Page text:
The Woman in the Dunes

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Cover of the first Japanese edition by Yasuo Kazuki

The Woman in the Dunes (Japanese: 砂の女, Hepburn: Suna no Onna, lit. "Sand Woman") is a novel by the Japanese writer Kōbō Abe, published in 1962. It won the 1962 Yomiuri Prize for literature, and an English translation by E. Dale Saunders, and a film adaptation, directed by Hiroshi Teshigahara, appeared in 1964.

The novel is intended as a commentary on the claustrophobic and limiting nature of existence, as well as a critique of certain aspects of Japanese social behavior.[1] The story is preceded by the aphorism "Without the threat of punishment there is no joy in flight."[2]


In 1955,[3] Jumpei Niki,[4] a school teacher from Tokyo, visits a fishing village to collect insects. After missing the last bus, he is led by the villagers, in an act of apparent hospitality, to a house in the dunes that can be reached only by rope ladder. The next morning the ladder is gone and he finds he is expected to keep the house clear of sand with the woman living there, with whom he is also to produce children. He ultimately finds a way to collect water which gives him a purpose and a sense of liberty. He also wants to share the knowledge of his technique of water collection with the villagers someday. He eventually gives up trying to escape when he comes to realize that returning to his old life would give him no more liberty. He accepts his new identity and family. After seven years, he is proclaimed officially dead.[3] (In the original Japanese version, he is proclaimed officially as a missing person.)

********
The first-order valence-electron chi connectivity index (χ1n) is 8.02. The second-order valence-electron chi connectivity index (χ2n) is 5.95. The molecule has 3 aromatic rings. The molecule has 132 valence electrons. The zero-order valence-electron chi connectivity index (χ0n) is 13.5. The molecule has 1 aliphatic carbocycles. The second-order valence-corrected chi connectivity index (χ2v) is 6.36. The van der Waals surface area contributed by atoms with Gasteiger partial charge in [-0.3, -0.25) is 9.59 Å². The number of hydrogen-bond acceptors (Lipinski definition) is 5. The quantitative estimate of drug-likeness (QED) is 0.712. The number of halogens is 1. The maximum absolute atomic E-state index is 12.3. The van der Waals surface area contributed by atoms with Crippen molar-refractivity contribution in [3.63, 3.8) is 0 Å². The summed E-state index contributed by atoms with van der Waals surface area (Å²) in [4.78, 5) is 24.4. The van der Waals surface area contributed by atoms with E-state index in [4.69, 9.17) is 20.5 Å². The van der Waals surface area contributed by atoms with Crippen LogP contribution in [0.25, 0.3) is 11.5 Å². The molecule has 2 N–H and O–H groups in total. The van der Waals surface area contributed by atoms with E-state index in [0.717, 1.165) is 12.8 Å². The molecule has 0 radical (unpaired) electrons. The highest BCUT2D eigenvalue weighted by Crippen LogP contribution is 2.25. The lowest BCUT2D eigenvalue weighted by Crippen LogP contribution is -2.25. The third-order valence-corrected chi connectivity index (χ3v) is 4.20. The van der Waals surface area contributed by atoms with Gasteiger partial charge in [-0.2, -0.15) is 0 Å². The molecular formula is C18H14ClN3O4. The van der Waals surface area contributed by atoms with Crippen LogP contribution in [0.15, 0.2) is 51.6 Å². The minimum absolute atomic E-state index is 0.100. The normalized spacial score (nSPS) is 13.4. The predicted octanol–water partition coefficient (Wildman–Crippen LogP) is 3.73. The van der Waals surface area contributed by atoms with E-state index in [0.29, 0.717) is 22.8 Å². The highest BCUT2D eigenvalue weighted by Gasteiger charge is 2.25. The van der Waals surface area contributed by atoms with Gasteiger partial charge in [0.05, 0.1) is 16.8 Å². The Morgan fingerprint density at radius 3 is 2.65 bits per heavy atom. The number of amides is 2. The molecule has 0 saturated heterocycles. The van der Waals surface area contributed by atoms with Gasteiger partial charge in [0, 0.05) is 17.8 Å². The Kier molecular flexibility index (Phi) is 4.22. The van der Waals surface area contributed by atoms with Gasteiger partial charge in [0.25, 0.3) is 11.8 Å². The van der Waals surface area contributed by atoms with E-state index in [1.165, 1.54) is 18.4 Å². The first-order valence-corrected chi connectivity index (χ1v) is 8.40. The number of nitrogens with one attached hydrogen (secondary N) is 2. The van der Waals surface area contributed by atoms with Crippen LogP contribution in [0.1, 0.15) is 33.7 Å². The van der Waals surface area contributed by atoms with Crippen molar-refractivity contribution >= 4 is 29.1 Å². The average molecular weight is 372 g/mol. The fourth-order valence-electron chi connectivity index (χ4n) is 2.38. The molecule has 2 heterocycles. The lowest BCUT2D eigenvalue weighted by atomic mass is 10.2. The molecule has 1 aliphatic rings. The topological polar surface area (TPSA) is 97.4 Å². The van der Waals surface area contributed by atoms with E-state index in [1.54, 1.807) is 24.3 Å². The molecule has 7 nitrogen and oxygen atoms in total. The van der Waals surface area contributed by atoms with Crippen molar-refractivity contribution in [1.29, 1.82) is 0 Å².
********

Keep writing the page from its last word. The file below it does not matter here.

Publication, reception, and legacy[edit]

The book attracted much attention in Japan on its publication in 1962, earning praise from critics as well as contemporaries such as Kenzaburō Ōe and Yukio Mishima. It won that year's Yomiuri Prize for literature. An English translation appeared in 1964, as did a film adaptation[4] directed by Hiroshi Teshigahara starring Eiji Okada and Kyōko Kishida which won the Special Jury Prize at the 1964 Cannes Film Festival.[3]


  1. ^ Allinson, Gary D. (1999). The Columbia guide to modern Japanese history. Internet Archive. New York : Columbia University Press. ISBN 978-0-231-11144-7.
  2. ^ Abe, Kobo (1972). The woman in the dunes. Internet Archive. New York, Vintage Books. ISBN 978-0-394-71814-9.
  3. ^ a b c O'Neil 2004, p. 16.
  4. ^ a b Treat 1994, p. 457.

Works cited[edit]

Further reading[edit]

  • Dissanayake, Wimal (1990). "Self, Place and Body in The Woman in the Dunes". In Toyama, J.; Ochner, N. (eds.). Literary Relations East and West. Vol. 3. University of Hawaii at Manoa Press. ISBN 9780824813246.
  • Kimball, Arthur G. (1962). "Identity Found: Suna no onna". Crisis in Identity and the Contemporary Japanese Novel. Tuttle.

External links[edit]